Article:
Cataract surgery and treatment

Treatment for cataract

The most common cataracts treatment is a refractive lens exchange operation to remove the cloudy lens and replace it with a clear artificial replacement. This treatment is quick, taking between 30-60 minutes, and can greatly improve vision.

Laser cataract surgery

If you decide with your consultant surgeon to have laser cataract surgery (also know as femto-phako) your consultant will use femtosecond laser to partially breakdown the cataract. Removal of the cataract then proceeds as for conventional (non-laser) cataract surgery, with a clear artificial lens (intraocular lens implant or IOL), made of a plastic-like material, placed inside the eye. Current available evidence shows that both conventional and laser cataract surgery are as good as each other in terms of vision and safety.

Lens options

Mono focal lenses

Monofocal lenses have a fixed focal point. This means they provide clear vision at near, intermediate, or distance vision. As a result, many patients require glasses after cataract surgery.

Combining a clearer distance focus in one eye with a clearer focus at arms’ length is a good option if you have no strong preferences and had good vision in both eyes, with or without glasses before the cataracts developed. Spreading the focus between the eyes in this way does not normally stop them working together or make you feel unbalanced, and it helps you to do more activities comfortably without glasses. You will probably still prefer to wear glasses for at least some activities after surgery and it may take you a few weeks to get used to your new vision. This option requires careful consideration and may not be suitable for all patients.

Multi-focal lenses

Multifocal lenses are lenses that work to correct vision for both near and distance vision. This means that patients can reduce or remove the need for glasses after their cataract surgery.

There are many types of multifocal lenses that each have advantages and disadvantages. it is important to discuss your options with your consultant in the context of your eye health, prescription and lifestyle so you can choose the right lens for you.

Toric lenses (astigmatism correcting lenses)

Toric lenses are available for patients who have moderate to high astigmatism. A toric lens is made of the same material as a standard lens, but also incorporates astigmatism correction as well. The aim is to improve your vision so that the need for distance glasses is minimised but, as with standard lenses, you will still need to wear glasses for close up work.

Anaesthetic options

Your anaesthetic options will be discussed with you at your initial appointment and pre-operative assessment.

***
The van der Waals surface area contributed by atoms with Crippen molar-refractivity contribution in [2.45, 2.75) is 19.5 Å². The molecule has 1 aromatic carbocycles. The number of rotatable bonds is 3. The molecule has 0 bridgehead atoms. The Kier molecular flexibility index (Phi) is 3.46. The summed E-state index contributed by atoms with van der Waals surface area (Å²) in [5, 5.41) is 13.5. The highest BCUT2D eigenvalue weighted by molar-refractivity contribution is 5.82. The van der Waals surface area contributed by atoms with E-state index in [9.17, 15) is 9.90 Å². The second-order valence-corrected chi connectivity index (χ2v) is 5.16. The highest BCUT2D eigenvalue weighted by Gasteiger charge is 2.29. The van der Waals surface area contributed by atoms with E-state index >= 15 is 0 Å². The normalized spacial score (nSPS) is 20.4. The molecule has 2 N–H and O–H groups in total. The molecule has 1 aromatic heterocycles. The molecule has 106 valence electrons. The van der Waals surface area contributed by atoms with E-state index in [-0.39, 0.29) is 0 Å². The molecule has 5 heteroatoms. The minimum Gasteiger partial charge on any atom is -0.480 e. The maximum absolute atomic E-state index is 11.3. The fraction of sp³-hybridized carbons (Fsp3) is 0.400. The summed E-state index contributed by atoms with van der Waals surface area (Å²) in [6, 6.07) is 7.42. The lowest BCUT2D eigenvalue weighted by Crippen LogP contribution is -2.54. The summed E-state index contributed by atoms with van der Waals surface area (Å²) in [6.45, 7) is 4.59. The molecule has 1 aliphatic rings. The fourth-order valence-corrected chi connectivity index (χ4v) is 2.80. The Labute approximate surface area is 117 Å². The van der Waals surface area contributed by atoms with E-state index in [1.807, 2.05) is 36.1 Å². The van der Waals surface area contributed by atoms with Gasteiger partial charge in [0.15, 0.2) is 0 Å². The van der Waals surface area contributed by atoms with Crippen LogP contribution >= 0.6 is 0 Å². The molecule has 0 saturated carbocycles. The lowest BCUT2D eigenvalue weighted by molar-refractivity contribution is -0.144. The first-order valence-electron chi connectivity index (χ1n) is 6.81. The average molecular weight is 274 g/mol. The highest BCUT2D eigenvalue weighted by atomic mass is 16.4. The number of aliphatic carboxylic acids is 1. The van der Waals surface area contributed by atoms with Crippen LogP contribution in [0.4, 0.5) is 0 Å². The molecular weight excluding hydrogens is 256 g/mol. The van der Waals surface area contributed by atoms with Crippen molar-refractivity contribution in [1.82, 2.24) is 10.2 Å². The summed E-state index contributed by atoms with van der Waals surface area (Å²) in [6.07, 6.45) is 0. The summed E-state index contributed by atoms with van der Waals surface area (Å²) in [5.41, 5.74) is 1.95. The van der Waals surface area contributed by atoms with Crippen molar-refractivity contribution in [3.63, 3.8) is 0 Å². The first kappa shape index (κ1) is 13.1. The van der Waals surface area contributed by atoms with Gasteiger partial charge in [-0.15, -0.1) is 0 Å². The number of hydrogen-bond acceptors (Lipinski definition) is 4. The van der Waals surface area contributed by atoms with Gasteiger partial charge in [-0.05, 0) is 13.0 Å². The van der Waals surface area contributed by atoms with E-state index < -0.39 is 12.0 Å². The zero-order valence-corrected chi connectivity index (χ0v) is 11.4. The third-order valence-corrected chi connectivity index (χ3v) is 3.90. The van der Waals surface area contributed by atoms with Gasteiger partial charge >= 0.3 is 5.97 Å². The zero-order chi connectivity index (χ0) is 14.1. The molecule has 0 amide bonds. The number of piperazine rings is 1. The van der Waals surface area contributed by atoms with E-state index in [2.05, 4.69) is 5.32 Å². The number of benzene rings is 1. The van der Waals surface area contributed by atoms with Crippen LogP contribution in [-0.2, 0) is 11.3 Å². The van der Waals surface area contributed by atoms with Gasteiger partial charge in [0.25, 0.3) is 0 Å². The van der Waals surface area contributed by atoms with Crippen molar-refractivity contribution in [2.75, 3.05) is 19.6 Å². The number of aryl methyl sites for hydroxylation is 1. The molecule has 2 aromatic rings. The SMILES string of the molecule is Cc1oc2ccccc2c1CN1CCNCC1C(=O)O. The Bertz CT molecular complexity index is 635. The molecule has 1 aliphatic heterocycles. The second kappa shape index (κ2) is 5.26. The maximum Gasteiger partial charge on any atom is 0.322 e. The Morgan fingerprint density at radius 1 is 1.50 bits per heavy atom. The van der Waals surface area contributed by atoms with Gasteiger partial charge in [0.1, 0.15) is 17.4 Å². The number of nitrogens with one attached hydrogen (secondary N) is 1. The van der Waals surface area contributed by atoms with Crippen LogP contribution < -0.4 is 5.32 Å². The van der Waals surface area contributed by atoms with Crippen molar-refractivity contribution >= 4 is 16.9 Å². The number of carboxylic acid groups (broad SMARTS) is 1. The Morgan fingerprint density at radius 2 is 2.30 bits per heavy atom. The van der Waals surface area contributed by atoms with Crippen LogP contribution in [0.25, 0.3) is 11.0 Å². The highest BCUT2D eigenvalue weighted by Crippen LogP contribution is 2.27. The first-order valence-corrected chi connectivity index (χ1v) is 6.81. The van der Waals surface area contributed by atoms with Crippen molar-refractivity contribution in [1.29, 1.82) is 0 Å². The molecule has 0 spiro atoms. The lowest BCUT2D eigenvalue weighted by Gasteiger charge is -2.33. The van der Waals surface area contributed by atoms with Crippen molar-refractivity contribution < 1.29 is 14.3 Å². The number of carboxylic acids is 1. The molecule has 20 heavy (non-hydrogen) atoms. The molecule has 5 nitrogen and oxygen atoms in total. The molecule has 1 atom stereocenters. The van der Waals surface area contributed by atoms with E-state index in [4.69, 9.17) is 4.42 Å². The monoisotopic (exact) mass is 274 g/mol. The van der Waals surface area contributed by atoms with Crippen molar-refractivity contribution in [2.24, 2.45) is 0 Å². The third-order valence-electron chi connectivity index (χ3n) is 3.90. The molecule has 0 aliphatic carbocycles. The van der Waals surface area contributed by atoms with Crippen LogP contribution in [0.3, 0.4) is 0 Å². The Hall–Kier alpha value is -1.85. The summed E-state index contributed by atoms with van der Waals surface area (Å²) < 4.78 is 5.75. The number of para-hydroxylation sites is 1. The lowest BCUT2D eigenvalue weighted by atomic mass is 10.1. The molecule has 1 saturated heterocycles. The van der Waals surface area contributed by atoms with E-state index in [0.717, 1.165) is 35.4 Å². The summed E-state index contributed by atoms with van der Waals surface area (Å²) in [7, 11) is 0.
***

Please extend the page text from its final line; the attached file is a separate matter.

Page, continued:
There are four main anaesthetic options:

  • Anaesthetic drops: used in all cataract surgeries, these drops numb the eye
  • Sub-tenon block: a form of local anaesthesia that boths numbs the eye and optic nerve
  • Sedation: relaxes you and puts you in a 'semi-awake' state
  • General anaesthesia: only used for patients who are unable to lay still on their back on a theatre bed

After cataract surgery

You will be given instructions for your cataract surgery aftercare following your operation, including information regarding follow-up appointments.

Cataract surgery recovery times are different for every person. Usually, there is a fairly quick recovery time for cataract surgery, approximately 3-4 days.

During your cataract surgery recovery, it is normal for your vision to take a few days to improve. Your eyes may additionally be sore, scratchy and light sensitive during this period. You will have both antibiotic and anti-inflammatory drops to help with your cataract operation recovery, typically starting the day after surgery. Cataract surgery is performed on a day-care basis. This means you are admitted to hospital, have your operation and are discharged home all in the same day. Therefore, you should be able to return to work a few days after your operation, depending on your occupation. If you perform a job that is physically demanding, you may require a longer period of recovery. Your consultant will advise you appropriately.

When it comes to cataracts and driving, you can drive after your operation once you vision meets the DVLA requirements. This normally takes 3-4 days. The DVLA standard is reading a number plate with both eyes open at 20.5 meters (approximately 25 strides). Your consultant can advise you at your follow-up appointment if your vision meets this standard.

Can cataracts come back?

Once the cloudy (cataractous) lens has been removed as part of cataract surgery, it doesn’t come back. However, the thin membrane behind the new lens implant (posterior capsule) may become opaque during the first few months or years after cataract surgery. This creates a filter-effect and can cause your vision to deteriorate. A simple laser treatment (YAG laser capsulotomy) can be performed in the outpatient clinic to clear this membrane and restore clear vision. Approximately 1 in 5 (20%) patients may benefit from YAG laser capsulotomy after cataract surgery. Your consultant will discuss whether this treatment is suitable for you.

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